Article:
Voices in the Sexual Conversation: The Four Frameworks

Part of the The Bedford Series in History and Culture book series (BSHC)


First printed in English in 1684, Aristotle’s Master-piece offers a view into vernacular sexuality, the first framework for the public deliberation of sex. Taking the name of Aristotle to lend authority, this anonymously written work contained medical information from many different sources, including popular folklore. It was the most common guide to reproduction and sexual matters in America in the eighteenth and early nineteenth centuries. In keeping with medical thought at the time, the body is seen as governed by the four fluids (or humors). Blood combined with heat was the source of sexual desire. Man was the hotter, drier, and lustier sex; woman, the cooler and moister Women’s anatomy and desire were etched along the lines of a one-sex model, in which a woman is a man outside-in.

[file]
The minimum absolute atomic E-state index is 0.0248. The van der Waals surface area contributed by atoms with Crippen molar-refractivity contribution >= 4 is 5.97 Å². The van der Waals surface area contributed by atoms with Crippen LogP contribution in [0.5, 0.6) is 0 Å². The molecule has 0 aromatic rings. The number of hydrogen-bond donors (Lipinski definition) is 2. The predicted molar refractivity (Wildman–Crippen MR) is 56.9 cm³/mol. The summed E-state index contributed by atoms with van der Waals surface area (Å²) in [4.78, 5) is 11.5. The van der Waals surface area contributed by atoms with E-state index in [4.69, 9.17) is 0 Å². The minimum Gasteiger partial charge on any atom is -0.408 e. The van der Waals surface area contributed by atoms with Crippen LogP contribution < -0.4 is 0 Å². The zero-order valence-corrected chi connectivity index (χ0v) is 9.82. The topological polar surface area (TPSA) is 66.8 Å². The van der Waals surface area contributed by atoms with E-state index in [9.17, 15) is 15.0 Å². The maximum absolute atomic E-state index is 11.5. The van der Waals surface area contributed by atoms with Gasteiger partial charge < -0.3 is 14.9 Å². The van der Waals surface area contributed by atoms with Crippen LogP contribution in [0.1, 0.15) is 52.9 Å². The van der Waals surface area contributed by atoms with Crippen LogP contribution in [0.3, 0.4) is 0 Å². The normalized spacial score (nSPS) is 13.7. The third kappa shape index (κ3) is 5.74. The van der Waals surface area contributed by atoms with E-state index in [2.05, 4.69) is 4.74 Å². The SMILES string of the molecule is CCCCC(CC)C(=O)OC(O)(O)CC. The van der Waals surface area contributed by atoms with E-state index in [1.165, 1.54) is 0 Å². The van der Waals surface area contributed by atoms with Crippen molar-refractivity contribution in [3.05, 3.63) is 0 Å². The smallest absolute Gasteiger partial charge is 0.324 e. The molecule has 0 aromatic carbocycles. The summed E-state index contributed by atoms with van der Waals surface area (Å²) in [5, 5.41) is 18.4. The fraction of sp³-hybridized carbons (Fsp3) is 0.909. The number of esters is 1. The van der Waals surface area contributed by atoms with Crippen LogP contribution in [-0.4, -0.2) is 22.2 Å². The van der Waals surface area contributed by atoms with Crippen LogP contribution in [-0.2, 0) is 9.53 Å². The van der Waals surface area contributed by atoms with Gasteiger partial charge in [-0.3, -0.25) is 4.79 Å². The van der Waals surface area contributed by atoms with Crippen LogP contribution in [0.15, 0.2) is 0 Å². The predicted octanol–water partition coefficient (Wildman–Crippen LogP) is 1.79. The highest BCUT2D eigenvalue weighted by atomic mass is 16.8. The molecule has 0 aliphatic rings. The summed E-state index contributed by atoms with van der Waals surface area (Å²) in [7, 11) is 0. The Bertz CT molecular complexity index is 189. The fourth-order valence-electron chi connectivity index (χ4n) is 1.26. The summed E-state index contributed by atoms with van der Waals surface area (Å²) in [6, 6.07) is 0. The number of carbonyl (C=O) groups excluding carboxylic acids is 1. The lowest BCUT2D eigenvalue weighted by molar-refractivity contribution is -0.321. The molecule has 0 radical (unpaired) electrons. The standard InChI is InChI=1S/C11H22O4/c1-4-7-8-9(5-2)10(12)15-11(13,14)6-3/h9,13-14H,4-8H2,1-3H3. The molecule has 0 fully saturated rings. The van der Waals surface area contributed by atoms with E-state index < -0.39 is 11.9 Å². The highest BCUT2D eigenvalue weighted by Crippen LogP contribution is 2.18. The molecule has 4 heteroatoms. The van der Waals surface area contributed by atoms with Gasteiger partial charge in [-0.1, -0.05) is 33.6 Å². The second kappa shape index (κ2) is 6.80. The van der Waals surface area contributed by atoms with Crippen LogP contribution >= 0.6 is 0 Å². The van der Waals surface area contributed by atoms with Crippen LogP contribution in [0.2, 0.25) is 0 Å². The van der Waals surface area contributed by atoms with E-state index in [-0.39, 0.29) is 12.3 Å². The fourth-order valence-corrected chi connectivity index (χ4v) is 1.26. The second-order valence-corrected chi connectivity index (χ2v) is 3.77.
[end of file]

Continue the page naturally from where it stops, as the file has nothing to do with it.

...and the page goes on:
Sexual Desire Genital Organ Organic Life Public Deliberation Married Person 
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© Bedford/St. Martin’s 2006

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